Sometimes children have grown up experiencing not total chaos, but a confusing combination of closeness mixed regularly with rejection or neglect. “What happened to our good little girl? Why are you acting like this? Maybe you’re telling me you don’t want to live with us, is that it? Is that the message I’m getting? What is it you want!!??” (Child hearing this may feel more and more desperate, as children are generally not able to understand or explain their various needs.)
The discouragement may eventually lead children to take charge in a desperate and disruptive manner. They act out to force the parent to respond, to get mad, to stay close, to get something, to leave them alone, to not set limits, to never say No (or the child will quickly try to reject the parent before the parent rejects them, “I hate you!”)
To all appearances the child and parent are organized together by conflict.
“Anxious/Resistantly [the original name for Ambivalently] attached children under-regulate [themselves], heightening their expression of distress possibly in an effort to elicit the expectable response of the caregiver. There is a low threshold for [feeling] threat, and the child becomes preoccupied with having contact with the caregiver, but frustrated even when it is available (Sroufe, 1996).”
Example of a 12 year-old child with ambivalent attachment:
A single-father was arrested for drugs and sent to prison for a year. Unfortunately he was the more functional parent, and his bright 12 y.o. daughter was left with her mother who ignored her daily. The daughter tried to cope alone with powerful feelings of abandonment from both parents. At the time of referral to me she could not tolerate allowing adults to be in charge. She was in the special behavioral day school, and acting very badly. Father arrived in session with an attitude assigned to him by his daughter – “The teachers have it in for her. I know my girl would not say the things they tell me she says.”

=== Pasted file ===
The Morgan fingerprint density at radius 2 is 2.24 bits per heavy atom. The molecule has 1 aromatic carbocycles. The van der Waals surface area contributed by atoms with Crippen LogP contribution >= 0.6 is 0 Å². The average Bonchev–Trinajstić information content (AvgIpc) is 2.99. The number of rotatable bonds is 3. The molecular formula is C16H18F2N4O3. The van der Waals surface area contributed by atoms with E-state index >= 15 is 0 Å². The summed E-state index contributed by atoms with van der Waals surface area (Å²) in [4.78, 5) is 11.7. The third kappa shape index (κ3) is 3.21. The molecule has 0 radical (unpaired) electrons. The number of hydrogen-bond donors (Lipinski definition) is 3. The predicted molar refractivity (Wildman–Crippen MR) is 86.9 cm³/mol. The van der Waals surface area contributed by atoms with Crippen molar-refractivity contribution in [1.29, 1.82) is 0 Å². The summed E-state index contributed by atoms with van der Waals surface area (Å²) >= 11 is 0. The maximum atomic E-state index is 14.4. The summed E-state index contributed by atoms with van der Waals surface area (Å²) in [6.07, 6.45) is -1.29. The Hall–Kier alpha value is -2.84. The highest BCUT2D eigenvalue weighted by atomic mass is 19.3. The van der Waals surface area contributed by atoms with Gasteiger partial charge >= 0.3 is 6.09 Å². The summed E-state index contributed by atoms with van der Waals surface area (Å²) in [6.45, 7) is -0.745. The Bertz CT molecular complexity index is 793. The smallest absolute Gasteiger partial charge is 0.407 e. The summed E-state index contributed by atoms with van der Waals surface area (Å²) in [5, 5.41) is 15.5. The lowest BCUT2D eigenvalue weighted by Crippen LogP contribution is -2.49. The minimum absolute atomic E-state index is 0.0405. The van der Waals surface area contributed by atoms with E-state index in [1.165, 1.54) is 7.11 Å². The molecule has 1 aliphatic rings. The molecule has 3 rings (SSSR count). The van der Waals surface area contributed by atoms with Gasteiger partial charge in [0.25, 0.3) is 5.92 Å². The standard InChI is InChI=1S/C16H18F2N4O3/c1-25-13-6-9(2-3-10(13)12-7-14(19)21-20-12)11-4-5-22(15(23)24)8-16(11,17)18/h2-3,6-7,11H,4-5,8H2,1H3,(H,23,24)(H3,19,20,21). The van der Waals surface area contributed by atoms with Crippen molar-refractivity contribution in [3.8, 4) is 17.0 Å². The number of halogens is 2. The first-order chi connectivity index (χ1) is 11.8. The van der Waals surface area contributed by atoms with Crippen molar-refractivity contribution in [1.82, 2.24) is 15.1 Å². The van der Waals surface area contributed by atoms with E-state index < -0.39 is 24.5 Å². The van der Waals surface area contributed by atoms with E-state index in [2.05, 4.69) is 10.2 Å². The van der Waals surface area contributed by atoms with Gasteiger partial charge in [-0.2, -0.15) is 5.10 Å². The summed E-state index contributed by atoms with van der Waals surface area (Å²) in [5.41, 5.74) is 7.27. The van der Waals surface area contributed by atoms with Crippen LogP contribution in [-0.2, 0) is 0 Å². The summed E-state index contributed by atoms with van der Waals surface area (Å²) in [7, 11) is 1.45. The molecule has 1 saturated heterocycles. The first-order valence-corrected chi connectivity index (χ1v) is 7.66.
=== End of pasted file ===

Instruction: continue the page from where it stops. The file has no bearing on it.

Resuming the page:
As I met mostly with father, we worked on saving his bright daughter from further nosediving into residential placement. Already she had daily out-of-control rages against authority figures. I gave father tons of empathy and support for himself, then suggested father imagine parenting his bright daughter in such a way that she could eventually go to college. Father soon reported a shift at home.
“Last week she was barfing in the middle of the night. She told me she was putting her finger down her throat so she could skip school. I suddenly stood up and told her, ‘Don’t do that anymore! That’s not a good thing to do!’ And she stopped.
“Then last night I took the Playstation out of her bedroom and said it wasn’t going back until the homework was finally done. At first she said she’d stick a knife in my heart if I didn’t put it back. Then she threatened suicide. Then she tried beating me up and pulling my hair. Finally she broke down and sobbed and asked me to get her up early to do the homework. I left the Playstation out of her room and we both got up early to help her finish the homework. It only took 20 minutes – she amazed me!”
Naturally the daughter resisted father’s stepping up to the plate and taking charge as the parent, but she also welcomed it. Children deeply need a safe adult to be in charge. As things gradually turned the corner, father reflected, “I’m not as bad a parent as I thought. But I have to deal with more than ordinary parents do. I don’t know why sometimes I have more authority than other times.”